RS Country Music Picks for the Week of November 23rd

Whether it’s coming out of Nashville, New York, L.A., or points in between, there’s no shortage of fresh tunes, especially from artists who have yet to become household names. Rolling Stone Country selects some of the best new music releases from country and Americana artists.

Dillon Carmichael, “Hot Beer”

Add Dillon Carmichael to the list of guys like Luke Combs and Jon Pardi who are successfully carrying the Nineties country torch. Pardi actually produced this undeniable winner of a barroom anthem, which finds the Kentucky-born Carmichael listing off all the things he’d rather do than take back his ex. Naturally, it culminates with drinking that titular skunked brew. With a persuasive country voice like Carmichael’s, he could make even warm suds sound tasty.

Hannah Dasher, “Girls Call the Shots”

Georgia badass Hannah Dasher lets her guard down just a hair in this sweet ballad about the magical power women can wield over men. Haunting steel and twangy electric guitar frame Dasher’s delivery as she lists all the things girls can change in male behavior. And the payoff line is classic country wordplay: “Guys buy the drinks,” Dasher knowingly croons, “girls call the shots.”

Tim Higgins, “Take Me Away”

Alabama singer-songwriter Tim Higgins released his latest album Blight in late February, and that project’s haunting song “Take Me Away” now has a new video to accompany it. Produced by Parker McAnnally and built around a sparse arrangement of acoustic guitar, drums, and slide leads, “Take Me Away” also features some Rhodes organ from Little Bandit’s Alex Caress. Higgins sings his parts in a gravelly tone, dreaming about grisly ways to escape the feeling of being stuck. “I’m gonna open this hotel window and plummet to the street/Nosedive into traffic, crack my ribcage, crack my teeth,” he sings. The video, directed by Reagan Wells, adds to the haunting feeling with visuals of vacant lots where buildings once stood and forlorn small-town sidewalks.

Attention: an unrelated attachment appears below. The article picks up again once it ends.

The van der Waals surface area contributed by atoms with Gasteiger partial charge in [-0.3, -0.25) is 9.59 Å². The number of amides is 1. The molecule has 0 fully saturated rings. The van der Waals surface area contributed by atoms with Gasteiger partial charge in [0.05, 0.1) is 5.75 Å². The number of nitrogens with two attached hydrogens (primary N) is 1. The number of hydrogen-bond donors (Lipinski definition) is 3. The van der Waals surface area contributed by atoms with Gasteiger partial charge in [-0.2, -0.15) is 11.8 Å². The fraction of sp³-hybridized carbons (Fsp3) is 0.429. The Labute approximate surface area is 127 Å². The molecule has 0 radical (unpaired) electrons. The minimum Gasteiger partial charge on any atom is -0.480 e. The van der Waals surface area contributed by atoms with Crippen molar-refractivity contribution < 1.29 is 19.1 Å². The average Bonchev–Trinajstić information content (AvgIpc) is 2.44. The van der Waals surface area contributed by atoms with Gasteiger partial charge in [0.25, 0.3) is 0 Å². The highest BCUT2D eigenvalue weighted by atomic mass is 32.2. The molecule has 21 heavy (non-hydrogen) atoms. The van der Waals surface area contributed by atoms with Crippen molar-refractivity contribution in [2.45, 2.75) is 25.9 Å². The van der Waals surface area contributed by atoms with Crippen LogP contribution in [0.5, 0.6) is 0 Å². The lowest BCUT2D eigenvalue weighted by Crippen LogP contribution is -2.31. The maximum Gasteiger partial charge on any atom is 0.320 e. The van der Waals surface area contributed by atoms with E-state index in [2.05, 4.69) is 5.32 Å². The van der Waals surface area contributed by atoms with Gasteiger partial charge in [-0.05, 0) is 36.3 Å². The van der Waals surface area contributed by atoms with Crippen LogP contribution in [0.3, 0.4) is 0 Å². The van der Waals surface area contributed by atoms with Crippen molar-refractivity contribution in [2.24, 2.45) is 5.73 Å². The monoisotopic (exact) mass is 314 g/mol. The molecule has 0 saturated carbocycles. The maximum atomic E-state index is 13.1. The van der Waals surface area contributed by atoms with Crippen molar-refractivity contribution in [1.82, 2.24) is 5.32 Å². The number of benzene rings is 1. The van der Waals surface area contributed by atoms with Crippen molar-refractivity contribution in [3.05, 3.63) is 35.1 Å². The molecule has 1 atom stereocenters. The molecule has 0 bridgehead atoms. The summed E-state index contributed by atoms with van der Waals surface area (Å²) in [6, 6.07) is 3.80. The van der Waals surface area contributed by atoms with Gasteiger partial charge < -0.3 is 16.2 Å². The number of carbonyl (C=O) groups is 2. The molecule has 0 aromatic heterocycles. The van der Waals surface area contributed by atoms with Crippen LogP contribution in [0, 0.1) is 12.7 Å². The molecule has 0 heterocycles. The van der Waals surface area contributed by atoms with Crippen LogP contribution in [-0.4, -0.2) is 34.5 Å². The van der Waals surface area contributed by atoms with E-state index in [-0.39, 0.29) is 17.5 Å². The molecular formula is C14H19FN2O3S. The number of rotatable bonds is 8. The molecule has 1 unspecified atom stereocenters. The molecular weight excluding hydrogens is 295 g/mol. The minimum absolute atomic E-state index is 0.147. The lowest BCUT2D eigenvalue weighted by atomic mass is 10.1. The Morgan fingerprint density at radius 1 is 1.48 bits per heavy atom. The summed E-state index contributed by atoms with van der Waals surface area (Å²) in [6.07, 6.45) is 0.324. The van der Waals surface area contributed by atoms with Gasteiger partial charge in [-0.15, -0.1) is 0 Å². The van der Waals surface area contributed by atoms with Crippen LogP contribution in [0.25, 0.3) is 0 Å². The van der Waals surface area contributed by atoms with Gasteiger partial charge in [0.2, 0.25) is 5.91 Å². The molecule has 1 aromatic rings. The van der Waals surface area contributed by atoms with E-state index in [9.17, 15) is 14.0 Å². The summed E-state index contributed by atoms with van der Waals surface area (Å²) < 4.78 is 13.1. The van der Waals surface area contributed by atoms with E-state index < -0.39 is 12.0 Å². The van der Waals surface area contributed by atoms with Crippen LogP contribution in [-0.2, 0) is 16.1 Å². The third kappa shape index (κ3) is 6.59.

Ashland Craft, “Two Wildflowers and a Box of Wine”

Ashland Craft cooks up a thumping anthem about two people getting the hell away from it all with her new single “Two Wildflowers and a Box of Wine,” which she penned with Rob Snyder and Jonathan Singleton. “Need a little slowin’ down to get this uptight unwound,” Craft sings in the swampy opening verse, before the band kicks into a bottom-heavy “Fishin’ in the Dark”-style groove and lets her show off a raspy higher range that’s a delicious mixture of Bonnies Raitt and Tyler. Crank it up and cut loose.

Tim Montana, “Do It Fast”

Nashville country-rocker Tim Montana polishes up his typically rough and rowdy sound for this carpe diem anthem off his new EP Cars on Blocks. But the wild-eyed Montana’s hard-living message is no less outrageous: “You gotta ride that thing till the wheels fall off,” he sings over snappy production by Jason Aldean producer Michael Knox. Bonus points for an accompanying music video that puts the “extreme” in extreme sports.

RVSHVD, “My Side of Town”

South Georgia singer RVSHVD made his name by putting country spins on Roddy Ricch hits. This new country-rap crossover is his most convincing burst of country gold yet, full of small-town Deep South imagery (lurking gators, open road joyriding) and cross-cultural interplay (“where the countryside and the projects meet”). It’s a mere glimpse of what’s to come from one of the most intriguing new singers in the genre.

Izaak Opatz, “Drunk on a Plane”

Dierks Bentley’s 2014 ode to mile-high intoxication is one of the most despondent country chart-toppers of the past decade. This sparse version from Montana singer-songwriter Izaak Opatz, off his upcoming country covers album, understands the song’s pitiful core even better than the original. When Opatz sings, “I’m up so high, I may never come down,” it sounds as hard-to-believe as ever.

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